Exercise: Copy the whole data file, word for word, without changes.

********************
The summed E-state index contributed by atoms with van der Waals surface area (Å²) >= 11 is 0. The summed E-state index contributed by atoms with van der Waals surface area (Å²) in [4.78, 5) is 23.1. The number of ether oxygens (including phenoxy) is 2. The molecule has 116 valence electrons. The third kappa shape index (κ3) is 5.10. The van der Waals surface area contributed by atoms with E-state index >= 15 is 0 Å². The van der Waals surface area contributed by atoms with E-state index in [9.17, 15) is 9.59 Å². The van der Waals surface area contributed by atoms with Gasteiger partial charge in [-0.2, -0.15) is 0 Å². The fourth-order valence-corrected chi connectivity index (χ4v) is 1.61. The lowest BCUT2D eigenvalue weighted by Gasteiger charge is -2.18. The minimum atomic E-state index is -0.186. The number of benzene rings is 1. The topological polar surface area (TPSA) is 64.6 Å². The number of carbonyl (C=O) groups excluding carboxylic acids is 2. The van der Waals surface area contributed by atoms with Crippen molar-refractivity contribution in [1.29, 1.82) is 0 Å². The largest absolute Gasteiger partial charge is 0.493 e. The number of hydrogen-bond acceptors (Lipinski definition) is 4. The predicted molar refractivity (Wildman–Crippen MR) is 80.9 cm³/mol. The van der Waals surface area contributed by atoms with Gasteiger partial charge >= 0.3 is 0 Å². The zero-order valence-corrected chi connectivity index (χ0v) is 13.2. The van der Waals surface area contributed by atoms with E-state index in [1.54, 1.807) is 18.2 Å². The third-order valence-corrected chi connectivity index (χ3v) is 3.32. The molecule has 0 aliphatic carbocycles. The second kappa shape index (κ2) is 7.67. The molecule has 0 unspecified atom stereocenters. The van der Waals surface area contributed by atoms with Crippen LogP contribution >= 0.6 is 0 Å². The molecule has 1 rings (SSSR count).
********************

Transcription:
The summed E-state index contributed by atoms with van der Waals surface area (Å²) >= 11 is 0. The summed E-state index contributed by atoms with van der Waals surface area (Å²) in [4.78, 5) is 23.1. The number of ether oxygens (including phenoxy) is 2. The molecule has 116 valence electrons. The third kappa shape index (κ3) is 5.10. The van der Waals surface area contributed by atoms with E-state index >= 15 is 0 Å². The van der Waals surface area contributed by atoms with E-state index in [9.17, 15) is 9.59 Å². The van der Waals surface area contributed by atoms with Gasteiger partial charge in [-0.2, -0.15) is 0 Å². The fourth-order valence-corrected chi connectivity index (χ4v) is 1.61. The lowest BCUT2D eigenvalue weighted by Gasteiger charge is -2.18. The minimum atomic E-state index is -0.186. The number of benzene rings is 1. The topological polar surface area (TPSA) is 64.6 Å². The number of carbonyl (C=O) groups excluding carboxylic acids is 2. The van der Waals surface area contributed by atoms with Crippen molar-refractivity contribution in [1.29, 1.82) is 0 Å². The largest absolute Gasteiger partial charge is 0.493 e. The number of hydrogen-bond acceptors (Lipinski definition) is 4. The predicted molar refractivity (Wildman–Crippen MR) is 80.9 cm³/mol. The van der Waals surface area contributed by atoms with Gasteiger partial charge >= 0.3 is 0 Å². The zero-order valence-corrected chi connectivity index (χ0v) is 13.2. The van der Waals surface area contributed by atoms with E-state index in [1.54, 1.807) is 18.2 Å². The third-order valence-corrected chi connectivity index (χ3v) is 3.32. The molecule has 0 aliphatic carbocycles. The second kappa shape index (κ2) is 7.67. The molecule has 0 unspecified atom stereocenters. The van der Waals surface area contributed by atoms with Crippen LogP contribution >= 0.6 is 0 Å². The molecule has 1 rings (SSSR count).